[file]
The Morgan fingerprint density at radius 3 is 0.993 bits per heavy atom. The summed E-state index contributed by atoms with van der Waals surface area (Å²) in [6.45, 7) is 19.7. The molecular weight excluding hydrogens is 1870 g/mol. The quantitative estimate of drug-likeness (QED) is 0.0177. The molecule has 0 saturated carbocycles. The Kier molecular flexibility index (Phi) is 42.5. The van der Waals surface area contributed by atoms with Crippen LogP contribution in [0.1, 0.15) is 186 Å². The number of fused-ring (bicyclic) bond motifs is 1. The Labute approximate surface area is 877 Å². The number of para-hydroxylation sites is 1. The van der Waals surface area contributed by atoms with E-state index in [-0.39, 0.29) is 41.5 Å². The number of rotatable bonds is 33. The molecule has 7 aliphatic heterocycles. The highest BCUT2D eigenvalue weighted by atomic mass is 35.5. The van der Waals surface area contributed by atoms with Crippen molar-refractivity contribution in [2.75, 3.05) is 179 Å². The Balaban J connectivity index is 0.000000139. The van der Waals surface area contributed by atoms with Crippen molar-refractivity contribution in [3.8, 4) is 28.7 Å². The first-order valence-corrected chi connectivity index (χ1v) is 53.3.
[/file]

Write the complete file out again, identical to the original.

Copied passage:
The Morgan fingerprint density at radius 3 is 0.993 bits per heavy atom. The summed E-state index contributed by atoms with van der Waals surface area (Å²) in [6.45, 7) is 19.7. The molecular weight excluding hydrogens is 1870 g/mol. The quantitative estimate of drug-likeness (QED) is 0.0177. The molecule has 0 saturated carbocycles. The Kier molecular flexibility index (Phi) is 42.5. The van der Waals surface area contributed by atoms with Crippen LogP contribution in [0.1, 0.15) is 186 Å². The number of fused-ring (bicyclic) bond motifs is 1. The Labute approximate surface area is 877 Å². The number of para-hydroxylation sites is 1. The van der Waals surface area contributed by atoms with E-state index in [-0.39, 0.29) is 41.5 Å². The number of rotatable bonds is 33. The molecule has 7 aliphatic heterocycles. The highest BCUT2D eigenvalue weighted by atomic mass is 35.5. The van der Waals surface area contributed by atoms with Crippen molar-refractivity contribution in [2.75, 3.05) is 179 Å². The Balaban J connectivity index is 0.000000139. The van der Waals surface area contributed by atoms with Crippen molar-refractivity contribution in [3.8, 4) is 28.7 Å². The first-order valence-corrected chi connectivity index (χ1v) is 53.3.